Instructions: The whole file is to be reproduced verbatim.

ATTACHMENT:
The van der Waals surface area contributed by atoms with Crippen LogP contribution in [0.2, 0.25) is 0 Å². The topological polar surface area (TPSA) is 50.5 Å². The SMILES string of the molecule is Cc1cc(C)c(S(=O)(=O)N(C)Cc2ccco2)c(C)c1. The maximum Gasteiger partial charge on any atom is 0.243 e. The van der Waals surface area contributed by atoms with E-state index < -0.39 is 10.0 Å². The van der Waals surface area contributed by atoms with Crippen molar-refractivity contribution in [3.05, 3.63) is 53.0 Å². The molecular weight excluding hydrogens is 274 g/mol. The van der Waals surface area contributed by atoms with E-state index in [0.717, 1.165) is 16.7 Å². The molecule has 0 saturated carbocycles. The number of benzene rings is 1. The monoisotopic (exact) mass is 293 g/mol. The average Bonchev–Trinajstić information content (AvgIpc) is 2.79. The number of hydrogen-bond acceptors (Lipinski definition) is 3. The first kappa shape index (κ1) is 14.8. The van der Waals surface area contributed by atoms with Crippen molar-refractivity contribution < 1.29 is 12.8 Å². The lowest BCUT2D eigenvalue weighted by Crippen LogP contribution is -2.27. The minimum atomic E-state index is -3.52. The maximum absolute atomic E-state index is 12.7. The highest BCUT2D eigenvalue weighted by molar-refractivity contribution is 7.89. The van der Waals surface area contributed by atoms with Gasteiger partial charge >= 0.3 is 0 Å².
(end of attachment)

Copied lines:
The van der Waals surface area contributed by atoms with Crippen LogP contribution in [0.2, 0.25) is 0 Å². The topological polar surface area (TPSA) is 50.5 Å². The SMILES string of the molecule is Cc1cc(C)c(S(=O)(=O)N(C)Cc2ccco2)c(C)c1. The maximum Gasteiger partial charge on any atom is 0.243 e. The van der Waals surface area contributed by atoms with E-state index < -0.39 is 10.0 Å². The van der Waals surface area contributed by atoms with Crippen molar-refractivity contribution in [3.05, 3.63) is 53.0 Å². The molecular weight excluding hydrogens is 274 g/mol. The van der Waals surface area contributed by atoms with E-state index in [0.717, 1.165) is 16.7 Å². The molecule has 0 saturated carbocycles. The number of benzene rings is 1. The monoisotopic (exact) mass is 293 g/mol. The average Bonchev–Trinajstić information content (AvgIpc) is 2.79. The number of hydrogen-bond acceptors (Lipinski definition) is 3. The first kappa shape index (κ1) is 14.8. The van der Waals surface area contributed by atoms with Crippen molar-refractivity contribution < 1.29 is 12.8 Å². The lowest BCUT2D eigenvalue weighted by Crippen LogP contribution is -2.27. The minimum atomic E-state index is -3.52. The maximum absolute atomic E-state index is 12.7. The highest BCUT2D eigenvalue weighted by molar-refractivity contribution is 7.89. The van der Waals surface area contributed by atoms with Gasteiger partial charge >= 0.3 is 0 Å².